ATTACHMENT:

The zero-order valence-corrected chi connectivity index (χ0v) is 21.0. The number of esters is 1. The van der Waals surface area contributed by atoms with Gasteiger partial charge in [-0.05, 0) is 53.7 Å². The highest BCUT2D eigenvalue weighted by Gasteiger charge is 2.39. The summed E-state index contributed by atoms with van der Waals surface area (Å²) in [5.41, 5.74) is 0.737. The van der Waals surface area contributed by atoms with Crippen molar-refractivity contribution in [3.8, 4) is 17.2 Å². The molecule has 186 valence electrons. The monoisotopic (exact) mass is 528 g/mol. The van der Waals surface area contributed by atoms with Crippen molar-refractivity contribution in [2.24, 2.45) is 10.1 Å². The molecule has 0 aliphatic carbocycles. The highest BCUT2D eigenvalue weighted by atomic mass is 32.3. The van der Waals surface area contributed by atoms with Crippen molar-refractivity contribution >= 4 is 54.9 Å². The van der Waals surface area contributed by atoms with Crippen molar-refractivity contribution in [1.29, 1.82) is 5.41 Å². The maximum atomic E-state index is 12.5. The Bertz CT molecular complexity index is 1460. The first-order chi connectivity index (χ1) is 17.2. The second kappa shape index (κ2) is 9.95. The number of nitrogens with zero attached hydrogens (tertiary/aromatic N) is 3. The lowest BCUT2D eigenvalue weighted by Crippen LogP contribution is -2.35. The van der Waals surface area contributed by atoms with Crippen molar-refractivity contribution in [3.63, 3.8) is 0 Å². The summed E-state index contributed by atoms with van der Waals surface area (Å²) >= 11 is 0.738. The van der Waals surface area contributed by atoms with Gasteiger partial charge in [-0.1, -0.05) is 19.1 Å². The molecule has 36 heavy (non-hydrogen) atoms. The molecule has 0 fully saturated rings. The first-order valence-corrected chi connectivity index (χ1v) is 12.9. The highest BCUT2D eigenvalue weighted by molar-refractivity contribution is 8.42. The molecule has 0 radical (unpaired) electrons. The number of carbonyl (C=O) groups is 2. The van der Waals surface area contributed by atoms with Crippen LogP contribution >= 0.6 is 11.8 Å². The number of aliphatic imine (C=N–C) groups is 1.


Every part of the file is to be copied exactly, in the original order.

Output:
The zero-order valence-corrected chi connectivity index (χ0v) is 21.0. The number of esters is 1. The van der Waals surface area contributed by atoms with Gasteiger partial charge in [-0.05, 0) is 53.7 Å². The highest BCUT2D eigenvalue weighted by Gasteiger charge is 2.39. The summed E-state index contributed by atoms with van der Waals surface area (Å²) in [5.41, 5.74) is 0.737. The van der Waals surface area contributed by atoms with Crippen molar-refractivity contribution in [3.8, 4) is 17.2 Å². The molecule has 186 valence electrons. The monoisotopic (exact) mass is 528 g/mol. The van der Waals surface area contributed by atoms with Crippen molar-refractivity contribution in [2.24, 2.45) is 10.1 Å². The molecule has 0 aliphatic carbocycles. The highest BCUT2D eigenvalue weighted by atomic mass is 32.3. The van der Waals surface area contributed by atoms with Crippen molar-refractivity contribution >= 4 is 54.9 Å². The van der Waals surface area contributed by atoms with Crippen molar-refractivity contribution in [1.29, 1.82) is 5.41 Å². The maximum atomic E-state index is 12.5. The Bertz CT molecular complexity index is 1460. The first-order chi connectivity index (χ1) is 17.2. The second kappa shape index (κ2) is 9.95. The number of nitrogens with zero attached hydrogens (tertiary/aromatic N) is 3. The lowest BCUT2D eigenvalue weighted by Crippen LogP contribution is -2.35. The van der Waals surface area contributed by atoms with Crippen molar-refractivity contribution in [3.63, 3.8) is 0 Å². The summed E-state index contributed by atoms with van der Waals surface area (Å²) >= 11 is 0.738. The van der Waals surface area contributed by atoms with Gasteiger partial charge in [-0.1, -0.05) is 19.1 Å². The molecule has 36 heavy (non-hydrogen) atoms. The molecule has 0 fully saturated rings. The first-order valence-corrected chi connectivity index (χ1v) is 12.9. The highest BCUT2D eigenvalue weighted by molar-refractivity contribution is 8.42. The molecule has 0 radical (unpaired) electrons. The number of carbonyl (C=O) groups is 2. The van der Waals surface area contributed by atoms with Crippen LogP contribution >= 0.6 is 11.8 Å². The number of aliphatic imine (C=N–C) groups is 1.